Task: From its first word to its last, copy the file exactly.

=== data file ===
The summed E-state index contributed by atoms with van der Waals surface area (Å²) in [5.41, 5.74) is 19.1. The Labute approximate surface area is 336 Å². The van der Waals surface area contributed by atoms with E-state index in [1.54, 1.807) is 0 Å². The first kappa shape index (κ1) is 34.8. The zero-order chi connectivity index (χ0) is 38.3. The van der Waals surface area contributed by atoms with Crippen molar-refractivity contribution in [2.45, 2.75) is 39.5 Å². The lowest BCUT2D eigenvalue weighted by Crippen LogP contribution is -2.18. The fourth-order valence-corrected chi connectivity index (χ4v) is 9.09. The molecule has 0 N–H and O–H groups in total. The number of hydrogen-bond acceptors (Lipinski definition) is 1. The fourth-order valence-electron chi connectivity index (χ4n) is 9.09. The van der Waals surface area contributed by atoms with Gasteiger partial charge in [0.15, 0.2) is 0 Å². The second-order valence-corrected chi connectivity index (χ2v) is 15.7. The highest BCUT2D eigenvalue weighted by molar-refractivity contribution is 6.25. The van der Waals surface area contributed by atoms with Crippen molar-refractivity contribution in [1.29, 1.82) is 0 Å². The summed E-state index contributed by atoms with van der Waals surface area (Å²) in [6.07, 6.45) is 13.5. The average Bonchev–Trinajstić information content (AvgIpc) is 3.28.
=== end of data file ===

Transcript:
The summed E-state index contributed by atoms with van der Waals surface area (Å²) in [5.41, 5.74) is 19.1. The Labute approximate surface area is 336 Å². The van der Waals surface area contributed by atoms with E-state index in [1.54, 1.807) is 0 Å². The first kappa shape index (κ1) is 34.8. The zero-order chi connectivity index (χ0) is 38.3. The van der Waals surface area contributed by atoms with Crippen molar-refractivity contribution in [2.45, 2.75) is 39.5 Å². The lowest BCUT2D eigenvalue weighted by Crippen LogP contribution is -2.18. The fourth-order valence-corrected chi connectivity index (χ4v) is 9.09. The molecule has 0 N–H and O–H groups in total. The number of hydrogen-bond acceptors (Lipinski definition) is 1. The fourth-order valence-electron chi connectivity index (χ4n) is 9.09. The van der Waals surface area contributed by atoms with Gasteiger partial charge in [0.15, 0.2) is 0 Å². The second-order valence-corrected chi connectivity index (χ2v) is 15.7. The highest BCUT2D eigenvalue weighted by molar-refractivity contribution is 6.25. The van der Waals surface area contributed by atoms with Crippen molar-refractivity contribution in [1.29, 1.82) is 0 Å². The summed E-state index contributed by atoms with van der Waals surface area (Å²) in [6.07, 6.45) is 13.5. The average Bonchev–Trinajstić information content (AvgIpc) is 3.28.